Business Laptop vs. a General Laptop – what’s the real difference?
Whether you have a home laptop, a personal laptop, or a business laptop – they all seem like they do the same thing. These devices accept inputs, process data, and display images on the display. Each range is unique in its own right.
But what makes a business laptop issued by an employer different from the notebook your parents bought you when you completed your degree? That ‘gift’ laptop is sitting on the coffee table at home, hanging on to dear life cause it’s nearing a decade in age. Still, the corporate-issued laptop is speeding through those presentations, and spreadsheets and dropping emails in every client’s inbox.
And it’s not only because that ‘gift’ laptop is old, but it’s also because it wasn’t developed with your business needs in mind.
When purchasing a laptop for yourself or your employees if you’re a business owner, the options seem so broad it’s overwhelming. It’s helpful to understand the nuances between consumer and commercial laptops when you dive into the research phase of making that purchase decision.
There are a few key factors to consider from the start – while an inexpensive laptop package may offer an appealing low buy-in appeal, in the long-term overall quality will show its age much quicker.
Companies and decision-makers should consider these primary features in a high-quality business laptop:
Take a trip to the IT department
Up first is build. Each laptop range is built from some combination of metals and plastic. General consumer laptops are typically constructed from lightweight ABS (a type of thermoplastic polymer), while a higher-end business laptop chassis typically contains metal or carbon fibre for durability.
Delve under the plates, and there are also substantial differences. Commercial laptops are fitted with high-powered processors, allowing faster processing and multitasking. This is essential when you consider a daily driver. It needs to have the tools to deliver desktop-level results in a fast-paced environment.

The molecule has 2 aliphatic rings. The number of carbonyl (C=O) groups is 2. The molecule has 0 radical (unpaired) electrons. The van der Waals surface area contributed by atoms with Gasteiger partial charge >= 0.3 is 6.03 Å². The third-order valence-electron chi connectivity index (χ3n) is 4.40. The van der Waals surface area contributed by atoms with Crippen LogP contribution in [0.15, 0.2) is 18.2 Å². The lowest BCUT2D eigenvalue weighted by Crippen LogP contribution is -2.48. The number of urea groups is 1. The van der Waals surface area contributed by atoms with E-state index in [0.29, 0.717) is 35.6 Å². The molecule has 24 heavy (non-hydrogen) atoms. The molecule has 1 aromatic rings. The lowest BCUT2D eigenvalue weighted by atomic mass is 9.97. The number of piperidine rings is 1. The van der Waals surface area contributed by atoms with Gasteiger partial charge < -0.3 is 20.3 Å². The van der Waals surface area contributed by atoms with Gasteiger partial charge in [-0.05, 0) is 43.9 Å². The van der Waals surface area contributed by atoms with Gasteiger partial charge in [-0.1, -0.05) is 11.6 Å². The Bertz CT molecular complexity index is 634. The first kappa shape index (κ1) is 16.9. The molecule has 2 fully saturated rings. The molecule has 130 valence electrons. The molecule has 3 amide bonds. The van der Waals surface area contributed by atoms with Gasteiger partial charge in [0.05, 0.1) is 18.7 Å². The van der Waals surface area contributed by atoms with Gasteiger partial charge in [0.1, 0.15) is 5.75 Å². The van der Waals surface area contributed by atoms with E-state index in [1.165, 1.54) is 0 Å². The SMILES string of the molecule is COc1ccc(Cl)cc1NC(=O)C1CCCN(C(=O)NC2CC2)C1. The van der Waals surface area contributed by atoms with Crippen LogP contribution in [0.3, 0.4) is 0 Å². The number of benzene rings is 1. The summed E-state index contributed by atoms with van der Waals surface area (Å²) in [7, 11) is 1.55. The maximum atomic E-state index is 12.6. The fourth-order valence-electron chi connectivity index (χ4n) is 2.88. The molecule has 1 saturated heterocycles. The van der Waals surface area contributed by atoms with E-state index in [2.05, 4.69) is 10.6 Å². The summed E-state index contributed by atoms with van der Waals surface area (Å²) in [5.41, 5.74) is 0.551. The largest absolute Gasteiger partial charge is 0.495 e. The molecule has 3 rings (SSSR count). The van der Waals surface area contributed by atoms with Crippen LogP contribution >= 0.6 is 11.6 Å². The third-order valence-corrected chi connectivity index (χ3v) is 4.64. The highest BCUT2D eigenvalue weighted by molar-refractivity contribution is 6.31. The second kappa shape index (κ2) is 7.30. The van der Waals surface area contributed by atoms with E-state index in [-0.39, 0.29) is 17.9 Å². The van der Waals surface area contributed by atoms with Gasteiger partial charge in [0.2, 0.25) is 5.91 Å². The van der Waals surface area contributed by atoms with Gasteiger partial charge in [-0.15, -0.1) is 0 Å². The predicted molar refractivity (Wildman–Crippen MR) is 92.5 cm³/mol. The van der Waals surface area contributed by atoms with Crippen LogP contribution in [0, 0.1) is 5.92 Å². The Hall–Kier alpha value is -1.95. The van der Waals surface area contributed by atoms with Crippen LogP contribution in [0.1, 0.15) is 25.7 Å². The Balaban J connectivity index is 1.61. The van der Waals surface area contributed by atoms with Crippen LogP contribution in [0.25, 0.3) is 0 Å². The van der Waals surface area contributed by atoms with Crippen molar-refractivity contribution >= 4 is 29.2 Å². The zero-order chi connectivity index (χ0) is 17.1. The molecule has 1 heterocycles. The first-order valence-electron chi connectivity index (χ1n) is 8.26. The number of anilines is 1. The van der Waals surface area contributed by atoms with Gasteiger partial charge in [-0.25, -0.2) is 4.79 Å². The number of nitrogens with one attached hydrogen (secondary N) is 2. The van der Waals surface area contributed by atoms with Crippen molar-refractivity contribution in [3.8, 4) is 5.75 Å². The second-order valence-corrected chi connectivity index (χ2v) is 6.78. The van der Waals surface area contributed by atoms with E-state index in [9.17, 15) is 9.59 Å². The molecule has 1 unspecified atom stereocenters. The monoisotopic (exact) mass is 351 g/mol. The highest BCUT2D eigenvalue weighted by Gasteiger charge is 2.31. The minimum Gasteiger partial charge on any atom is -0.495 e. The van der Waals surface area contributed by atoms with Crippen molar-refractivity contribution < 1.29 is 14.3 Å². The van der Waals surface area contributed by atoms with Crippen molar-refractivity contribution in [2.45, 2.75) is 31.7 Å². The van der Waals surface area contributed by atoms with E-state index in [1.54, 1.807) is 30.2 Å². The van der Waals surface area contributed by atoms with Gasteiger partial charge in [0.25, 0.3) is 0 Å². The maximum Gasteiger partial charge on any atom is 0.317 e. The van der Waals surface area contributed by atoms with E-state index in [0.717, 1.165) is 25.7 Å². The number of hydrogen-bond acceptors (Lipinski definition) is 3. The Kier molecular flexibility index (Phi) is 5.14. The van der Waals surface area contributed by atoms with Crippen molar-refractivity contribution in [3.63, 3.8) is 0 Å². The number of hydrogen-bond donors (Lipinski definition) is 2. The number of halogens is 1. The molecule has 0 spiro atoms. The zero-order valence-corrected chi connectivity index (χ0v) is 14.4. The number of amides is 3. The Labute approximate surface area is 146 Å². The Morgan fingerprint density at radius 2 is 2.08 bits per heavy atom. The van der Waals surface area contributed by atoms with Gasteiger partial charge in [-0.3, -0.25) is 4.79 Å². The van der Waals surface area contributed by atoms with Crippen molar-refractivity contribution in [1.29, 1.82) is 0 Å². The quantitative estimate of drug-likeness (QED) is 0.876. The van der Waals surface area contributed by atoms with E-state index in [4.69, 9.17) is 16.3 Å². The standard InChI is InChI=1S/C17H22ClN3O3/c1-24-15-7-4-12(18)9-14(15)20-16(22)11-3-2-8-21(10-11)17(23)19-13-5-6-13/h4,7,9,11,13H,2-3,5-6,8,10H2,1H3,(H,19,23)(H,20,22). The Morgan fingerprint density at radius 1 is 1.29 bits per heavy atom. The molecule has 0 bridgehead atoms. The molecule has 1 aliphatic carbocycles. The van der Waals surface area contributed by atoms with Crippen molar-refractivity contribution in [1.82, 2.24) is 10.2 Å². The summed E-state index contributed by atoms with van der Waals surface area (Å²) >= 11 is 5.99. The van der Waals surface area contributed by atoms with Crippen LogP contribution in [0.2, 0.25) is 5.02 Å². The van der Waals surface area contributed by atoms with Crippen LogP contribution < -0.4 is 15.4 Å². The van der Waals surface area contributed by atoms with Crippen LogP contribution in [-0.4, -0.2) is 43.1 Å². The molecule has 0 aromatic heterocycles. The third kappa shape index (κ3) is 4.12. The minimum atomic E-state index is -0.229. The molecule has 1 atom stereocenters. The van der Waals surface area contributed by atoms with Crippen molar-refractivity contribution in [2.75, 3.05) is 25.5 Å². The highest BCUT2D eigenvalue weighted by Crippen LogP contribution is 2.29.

Of course, a high-powered CPU is typically accompanied by a capable GPU and RAM. In the case of consumer laptops, you may not see a dedicated GPU on board. So depending on your employees’ needs, commercial notebooks can be specced uniquely.
More affordable ‘shop’ notebooks run more traditional hard drives (HDD), while it’s become almost standard to find a solid-state (SSD) drive in a commercial laptop. Because this is a notebook for business use, its storage capacity should generally be at least 250GB. Ideally more. The more the better.
While you may sit with all this storage at your fingertips, it’s essential to back up every single file you generate or save. This is where software plays an integral role – we’ll get to that in a moment.
Back into the office
Now that the internal components are mostly covered, here is a range of actual real-world features that’ll affect typical office (and WFH) users.
A notebook has a set amount of input options – the ones used most come in the form of keyboards and trackpads.
Commercial notebooks place increased weight on a robust and comfortable keyboard. These keyboards offer a satisfying amount of key travel and are designed to last as long as the laptop will last. Trackpads are becoming more comfortable and easy to use with each new generation of devices.
The best keyboards and trackpads have a spill-proof feature because accidents happen in the boardroom and the living room.
Depending on the number of external devices you need to attach, a few USB ports may suffice. For more complex peripherals demanding a faster connection, users may consider a fire-wire for external storage, a serial port, or an HDMI port to connect an external monitor for dual-monitor work.
Lastly, but probably most importantly, the device needs to feature a battery capacity that suits your work needs. If you’re glued to the same desk every day – battery capacity probably isn’t a requirement. But travelling workers and people who sit in board rooms for extended periods of time will require a long-lasting battery – something that comes as standard in many commercial products.
Nothing soft about software
The first tool everyone thinks of when acquiring a business laptop is Microsoft Office and with good reason. Office’s app integration with the Windows ecosystem is unrivalled, especially when it comes to enterprises and even SMEs.
Another useful, and sometimes overlooked, feature – is the capability to track down your device if it is lost. A business laptop needs to come loaded with software that will help to secure business content. A solid business warranty and service offering go hand-in-hand in any company’s risk mitigation package.
While all of the above can be found in specced consumer notebooks – they’re not standard features in most retail devices. If you’re buying notebooks for business, it’s essential to consider devices that offer robust hardware and software features that add value to your business.